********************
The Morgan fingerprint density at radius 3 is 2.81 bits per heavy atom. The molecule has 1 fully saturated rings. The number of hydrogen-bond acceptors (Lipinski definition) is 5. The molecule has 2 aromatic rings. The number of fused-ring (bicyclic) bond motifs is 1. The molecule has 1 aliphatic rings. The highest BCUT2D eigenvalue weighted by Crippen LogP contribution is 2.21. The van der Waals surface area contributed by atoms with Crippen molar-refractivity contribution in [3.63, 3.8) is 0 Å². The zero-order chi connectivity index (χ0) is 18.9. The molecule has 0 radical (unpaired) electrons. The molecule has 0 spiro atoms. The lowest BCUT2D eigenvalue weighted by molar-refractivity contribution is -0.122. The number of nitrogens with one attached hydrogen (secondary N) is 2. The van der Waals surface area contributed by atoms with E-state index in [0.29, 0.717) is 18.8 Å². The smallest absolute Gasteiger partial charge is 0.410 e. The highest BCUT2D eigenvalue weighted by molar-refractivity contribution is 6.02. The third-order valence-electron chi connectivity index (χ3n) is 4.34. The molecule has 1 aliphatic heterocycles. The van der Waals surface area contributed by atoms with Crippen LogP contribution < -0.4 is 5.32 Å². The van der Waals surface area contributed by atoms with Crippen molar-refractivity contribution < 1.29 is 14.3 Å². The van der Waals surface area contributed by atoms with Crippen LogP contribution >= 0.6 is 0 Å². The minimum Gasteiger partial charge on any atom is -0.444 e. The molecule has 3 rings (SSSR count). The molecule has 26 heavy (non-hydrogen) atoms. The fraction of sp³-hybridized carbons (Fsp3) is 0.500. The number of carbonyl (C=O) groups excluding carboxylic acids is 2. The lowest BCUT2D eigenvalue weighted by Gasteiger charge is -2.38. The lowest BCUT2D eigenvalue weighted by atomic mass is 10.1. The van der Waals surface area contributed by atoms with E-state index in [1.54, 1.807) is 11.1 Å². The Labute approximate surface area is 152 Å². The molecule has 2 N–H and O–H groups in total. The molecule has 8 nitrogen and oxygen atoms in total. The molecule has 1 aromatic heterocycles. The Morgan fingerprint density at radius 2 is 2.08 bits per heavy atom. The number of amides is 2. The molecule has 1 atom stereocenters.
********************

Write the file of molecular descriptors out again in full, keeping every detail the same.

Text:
The Morgan fingerprint density at radius 3 is 2.81 bits per heavy atom. The molecule has 1 fully saturated rings. The number of hydrogen-bond acceptors (Lipinski definition) is 5. The molecule has 2 aromatic rings. The number of fused-ring (bicyclic) bond motifs is 1. The molecule has 1 aliphatic rings. The highest BCUT2D eigenvalue weighted by Crippen LogP contribution is 2.21. The van der Waals surface area contributed by atoms with Crippen molar-refractivity contribution in [3.63, 3.8) is 0 Å². The zero-order chi connectivity index (χ0) is 18.9. The molecule has 0 radical (unpaired) electrons. The molecule has 0 spiro atoms. The lowest BCUT2D eigenvalue weighted by molar-refractivity contribution is -0.122. The number of nitrogens with one attached hydrogen (secondary N) is 2. The van der Waals surface area contributed by atoms with E-state index in [0.29, 0.717) is 18.8 Å². The smallest absolute Gasteiger partial charge is 0.410 e. The highest BCUT2D eigenvalue weighted by molar-refractivity contribution is 6.02. The third-order valence-electron chi connectivity index (χ3n) is 4.34. The molecule has 1 aliphatic heterocycles. The van der Waals surface area contributed by atoms with Crippen LogP contribution < -0.4 is 5.32 Å². The van der Waals surface area contributed by atoms with Crippen molar-refractivity contribution < 1.29 is 14.3 Å². The van der Waals surface area contributed by atoms with Crippen LogP contribution >= 0.6 is 0 Å². The minimum Gasteiger partial charge on any atom is -0.444 e. The molecule has 3 rings (SSSR count). The molecule has 26 heavy (non-hydrogen) atoms. The fraction of sp³-hybridized carbons (Fsp3) is 0.500. The number of carbonyl (C=O) groups excluding carboxylic acids is 2. The lowest BCUT2D eigenvalue weighted by Gasteiger charge is -2.38. The lowest BCUT2D eigenvalue weighted by atomic mass is 10.1. The van der Waals surface area contributed by atoms with E-state index in [1.54, 1.807) is 11.1 Å². The Labute approximate surface area is 152 Å². The molecule has 2 N–H and O–H groups in total. The molecule has 8 nitrogen and oxygen atoms in total. The molecule has 1 aromatic heterocycles. The Morgan fingerprint density at radius 2 is 2.08 bits per heavy atom. The number of amides is 2. The molecule has 1 atom stereocenters.